HYDERABAD: Dried blossoms are formally resurrected and they’re making a somewhat stylish rebound. Innovators have effectively traded fresh flower bundles for dried grasses and wildflowers.
Ready to become perhaps the biggest trend in decor, dried blossom choices are only getting refined by the day. They are low-maintenance and eco-accommodating as they last longer than cut blossoms. The best part is they don’t have an iota of plastic. They bring to the table a completely different scope of blurred shade choices and fun textures. They are easy to style and add elegance to a room.
According to Chitra Das, founder of luxury floral atelier Champs Fleur in Madhapur, the practice of using dried flowers in decor can be traced back to Ancient Egypt. “The concept has come back in vogue with the rise of the Boho-chic trend. In Ancient Egypt, dried flowers were used a lot. There were detailed procedures on how these were supposed to be incorporated in decor,” says Chitra, who imports her stock from mostly The Netherlands. The fresh flowers come from Colombia, France and Spain.
Dry decor — which can comprise yellow tassels, Pampas grass, feather grass and preserved Craspedia — is a more sustainable option as the elements last for five years. “This has been trending in India for about 18 months now. We launched our dried flowers collection as had a couple of varieties in our preserved flowers range. We had received a lot of requests for it,” says Chitra, who claims that Champ Fleur is the first in the country to launch this concept.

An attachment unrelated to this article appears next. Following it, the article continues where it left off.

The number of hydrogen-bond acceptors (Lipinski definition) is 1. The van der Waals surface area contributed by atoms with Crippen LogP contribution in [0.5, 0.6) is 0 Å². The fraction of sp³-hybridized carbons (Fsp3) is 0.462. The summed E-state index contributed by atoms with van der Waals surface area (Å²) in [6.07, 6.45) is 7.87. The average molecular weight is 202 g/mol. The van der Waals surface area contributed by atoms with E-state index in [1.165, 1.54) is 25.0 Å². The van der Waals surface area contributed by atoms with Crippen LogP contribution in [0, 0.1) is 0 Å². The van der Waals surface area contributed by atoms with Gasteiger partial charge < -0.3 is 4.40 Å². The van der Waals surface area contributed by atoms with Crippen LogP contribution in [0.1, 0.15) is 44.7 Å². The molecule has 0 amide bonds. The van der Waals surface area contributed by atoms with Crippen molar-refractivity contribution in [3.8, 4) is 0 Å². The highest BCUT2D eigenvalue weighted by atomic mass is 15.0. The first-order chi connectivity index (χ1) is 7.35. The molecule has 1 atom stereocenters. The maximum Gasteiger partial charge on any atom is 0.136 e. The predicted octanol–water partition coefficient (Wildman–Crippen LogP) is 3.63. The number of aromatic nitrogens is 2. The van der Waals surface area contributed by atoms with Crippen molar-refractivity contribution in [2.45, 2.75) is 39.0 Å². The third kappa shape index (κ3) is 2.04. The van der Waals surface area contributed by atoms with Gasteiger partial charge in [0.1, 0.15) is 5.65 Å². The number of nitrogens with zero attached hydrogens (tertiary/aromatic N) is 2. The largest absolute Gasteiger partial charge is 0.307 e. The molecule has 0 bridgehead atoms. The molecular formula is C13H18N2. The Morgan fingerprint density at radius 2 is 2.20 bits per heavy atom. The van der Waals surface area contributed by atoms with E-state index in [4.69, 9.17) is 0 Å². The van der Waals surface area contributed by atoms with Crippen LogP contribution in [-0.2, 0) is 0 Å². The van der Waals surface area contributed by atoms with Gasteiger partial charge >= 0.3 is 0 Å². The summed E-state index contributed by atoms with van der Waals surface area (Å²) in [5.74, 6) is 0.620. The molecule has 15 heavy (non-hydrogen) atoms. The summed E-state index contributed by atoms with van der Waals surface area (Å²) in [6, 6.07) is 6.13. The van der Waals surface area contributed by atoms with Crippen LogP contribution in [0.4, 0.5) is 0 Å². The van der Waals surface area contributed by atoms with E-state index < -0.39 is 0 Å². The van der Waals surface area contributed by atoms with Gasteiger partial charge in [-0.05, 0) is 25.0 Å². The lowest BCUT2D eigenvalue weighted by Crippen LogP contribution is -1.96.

Kancharla Lakshmi Kathyayini, founder of Aadikara interiors, has a cool hack to incorporate dried flowers in home decor. “Make a small glass partition and fill it with dried leaves/grass/flowers. Fill the base with pebbles and install a spotlight over the partition,” she says. But, it is important to ensure that the placement suits the type of flower. “I’d go with live plants in humid areas such as washrooms, as the moisture will ruin your dry decor.”
For Harry Alexander Simon, an interior designer, choosing between natural or dried flowers depends on one’s taste. “People are warming up to the idea of using dried flowers,” he says. But many like Dr Mahalakshmi Reddy, a retired professor and now an interior designer, feel that nothing can replace natural flowers. “They add beautiful character to a space, which dried flowers cannot replace.”
- Don’t water them
- Keep them away from sunlight
- Tap them with a soft cloth or brush, preferably a makeup brush, to take off dust
- Use a cool dryer on a low speed to fluff them up
- Be gentle hese flowers don’t do well in humidity, so keep them in less humid locations of the house